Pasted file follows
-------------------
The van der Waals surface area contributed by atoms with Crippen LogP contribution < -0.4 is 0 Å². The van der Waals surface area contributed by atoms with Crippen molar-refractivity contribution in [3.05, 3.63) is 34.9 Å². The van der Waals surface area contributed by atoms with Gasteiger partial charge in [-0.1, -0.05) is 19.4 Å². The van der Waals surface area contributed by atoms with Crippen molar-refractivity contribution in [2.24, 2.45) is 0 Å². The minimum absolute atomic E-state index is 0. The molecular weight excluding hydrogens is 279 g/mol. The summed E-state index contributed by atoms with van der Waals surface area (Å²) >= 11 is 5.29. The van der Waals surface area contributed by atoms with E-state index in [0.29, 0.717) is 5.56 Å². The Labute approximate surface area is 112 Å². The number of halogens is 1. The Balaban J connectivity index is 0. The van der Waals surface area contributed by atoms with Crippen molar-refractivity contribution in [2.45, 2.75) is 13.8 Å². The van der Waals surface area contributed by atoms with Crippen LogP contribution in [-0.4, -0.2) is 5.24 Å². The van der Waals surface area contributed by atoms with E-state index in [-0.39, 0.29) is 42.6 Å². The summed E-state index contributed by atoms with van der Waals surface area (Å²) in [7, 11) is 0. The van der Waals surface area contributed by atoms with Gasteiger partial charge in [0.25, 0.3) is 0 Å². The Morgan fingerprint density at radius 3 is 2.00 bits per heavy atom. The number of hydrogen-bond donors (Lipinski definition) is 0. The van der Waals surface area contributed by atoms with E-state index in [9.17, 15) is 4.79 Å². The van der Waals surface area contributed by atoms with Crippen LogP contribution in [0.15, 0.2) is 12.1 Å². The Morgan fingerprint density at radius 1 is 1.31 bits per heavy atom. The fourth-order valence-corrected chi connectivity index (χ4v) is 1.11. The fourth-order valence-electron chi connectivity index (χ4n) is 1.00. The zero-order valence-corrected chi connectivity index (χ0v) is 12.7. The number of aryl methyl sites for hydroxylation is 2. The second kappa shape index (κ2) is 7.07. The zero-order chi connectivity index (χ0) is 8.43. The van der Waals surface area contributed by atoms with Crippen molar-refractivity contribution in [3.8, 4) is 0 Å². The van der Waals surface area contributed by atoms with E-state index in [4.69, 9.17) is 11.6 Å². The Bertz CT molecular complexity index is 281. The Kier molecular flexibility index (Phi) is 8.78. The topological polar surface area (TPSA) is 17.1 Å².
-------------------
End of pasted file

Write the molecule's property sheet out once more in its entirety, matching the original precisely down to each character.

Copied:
The van der Waals surface area contributed by atoms with Crippen LogP contribution < -0.4 is 0 Å². The van der Waals surface area contributed by atoms with Crippen molar-refractivity contribution in [3.05, 3.63) is 34.9 Å². The van der Waals surface area contributed by atoms with Gasteiger partial charge in [-0.1, -0.05) is 19.4 Å². The van der Waals surface area contributed by atoms with Crippen molar-refractivity contribution in [2.24, 2.45) is 0 Å². The minimum absolute atomic E-state index is 0. The molecular weight excluding hydrogens is 279 g/mol. The summed E-state index contributed by atoms with van der Waals surface area (Å²) >= 11 is 5.29. The van der Waals surface area contributed by atoms with E-state index in [0.29, 0.717) is 5.56 Å². The Labute approximate surface area is 112 Å². The number of halogens is 1. The Balaban J connectivity index is 0. The van der Waals surface area contributed by atoms with Crippen molar-refractivity contribution in [2.45, 2.75) is 13.8 Å². The van der Waals surface area contributed by atoms with Crippen LogP contribution in [-0.4, -0.2) is 5.24 Å². The van der Waals surface area contributed by atoms with E-state index in [-0.39, 0.29) is 42.6 Å². The summed E-state index contributed by atoms with van der Waals surface area (Å²) in [7, 11) is 0. The van der Waals surface area contributed by atoms with Gasteiger partial charge in [0.25, 0.3) is 0 Å². The Morgan fingerprint density at radius 3 is 2.00 bits per heavy atom. The number of hydrogen-bond donors (Lipinski definition) is 0. The van der Waals surface area contributed by atoms with E-state index in [9.17, 15) is 4.79 Å². The van der Waals surface area contributed by atoms with Crippen LogP contribution in [0.15, 0.2) is 12.1 Å². The Morgan fingerprint density at radius 1 is 1.31 bits per heavy atom. The fourth-order valence-corrected chi connectivity index (χ4v) is 1.11. The fourth-order valence-electron chi connectivity index (χ4n) is 1.00. The zero-order valence-corrected chi connectivity index (χ0v) is 12.7. The number of aryl methyl sites for hydroxylation is 2. The second kappa shape index (κ2) is 7.07. The zero-order chi connectivity index (χ0) is 8.43. The van der Waals surface area contributed by atoms with Crippen molar-refractivity contribution in [3.8, 4) is 0 Å². The van der Waals surface area contributed by atoms with E-state index in [4.69, 9.17) is 11.6 Å². The Bertz CT molecular complexity index is 281. The Kier molecular flexibility index (Phi) is 8.78. The topological polar surface area (TPSA) is 17.1 Å².